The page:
Featured Member– Lisa Jerles

There are so many different ways to measure success. Women know this better than anyone, and Lisa Jerles downright epitomizes it. A commercial litigator with a truly impressive track record, she left her firm to find meaning on her own terms, prioritizing growth and connectedness, positivity and joy over the thrill—and rancor—of legal combat. We can’t wait to see what she does on this next step of her professional journey—because it’s the journey that matters most. 
Tell us your work story: Who are you and what do you do? 
I was a commercial litigator for ten years with a specialty in business development and strategic planning. I am looking to make a change away from the combative nature of litigation and am currently consulting, using my skills to help businesses improve and grow.
What is your proudest professional accomplishment?
I won a major hearing for a small business to enforce a non-compete agreement between my client and a former employee. Former counsel had lost, but I renewed the motion and won the case. It was a proud moment because the client had very limited resources and I took the case as a favor for a mutual friend. It was very rewarding to provide high-quality legal work for a client who would ordinarily not be able to afford someone who could advocate effectively on their behalf.
What is the hardest challenge you’ve faced, work-wise? 
Leaving my firm. I am very good at what I do and my former partners contact me regularly to gauge my interest in returning. But I got tired of the hostility of litigation. Although I am good at it, it brings negativity into my life that does not comport with my “second shift” as a mom.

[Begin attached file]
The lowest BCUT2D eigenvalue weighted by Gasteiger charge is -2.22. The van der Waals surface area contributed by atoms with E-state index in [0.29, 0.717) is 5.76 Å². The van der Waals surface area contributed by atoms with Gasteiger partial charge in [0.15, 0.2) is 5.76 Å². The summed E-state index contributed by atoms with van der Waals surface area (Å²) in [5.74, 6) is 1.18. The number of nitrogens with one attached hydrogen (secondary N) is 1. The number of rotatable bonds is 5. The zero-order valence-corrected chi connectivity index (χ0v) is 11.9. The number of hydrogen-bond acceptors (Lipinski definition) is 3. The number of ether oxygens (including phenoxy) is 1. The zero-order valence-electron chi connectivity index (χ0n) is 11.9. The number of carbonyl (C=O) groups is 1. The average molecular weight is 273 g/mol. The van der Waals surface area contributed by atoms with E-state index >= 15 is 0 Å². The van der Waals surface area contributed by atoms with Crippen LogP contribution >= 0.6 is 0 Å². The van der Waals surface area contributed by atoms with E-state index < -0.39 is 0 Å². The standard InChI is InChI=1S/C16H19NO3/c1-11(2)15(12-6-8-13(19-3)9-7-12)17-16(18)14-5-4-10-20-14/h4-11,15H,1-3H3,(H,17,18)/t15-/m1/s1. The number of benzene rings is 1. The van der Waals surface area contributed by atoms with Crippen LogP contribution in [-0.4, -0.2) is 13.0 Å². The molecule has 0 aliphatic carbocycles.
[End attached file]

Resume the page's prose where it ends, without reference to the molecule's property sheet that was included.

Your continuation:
If you could change one thing about how your given field operates, particularly with regards to women, what would it be, and why?
The legal profession is riddled with sexism. For example, I was told by a client I got paid too much because I was wearing expensive shoes. But the real problem lies with the younger lawyers—men whose wives stay home and they can’t fathom the juggling that comes with being a six-figure earner and the primary parent. I have been so lucky to be at a firm owned by men whose wives had very successful careers so they pioneered flextime and telecommuting. But, overall, as an industry law has a long way to go.
What advice do you have for other women looking to make a career change but are afraid or lack confidence? How is it on the other side?
I can’t answer this. I don’t feel like I’m on the other side yet.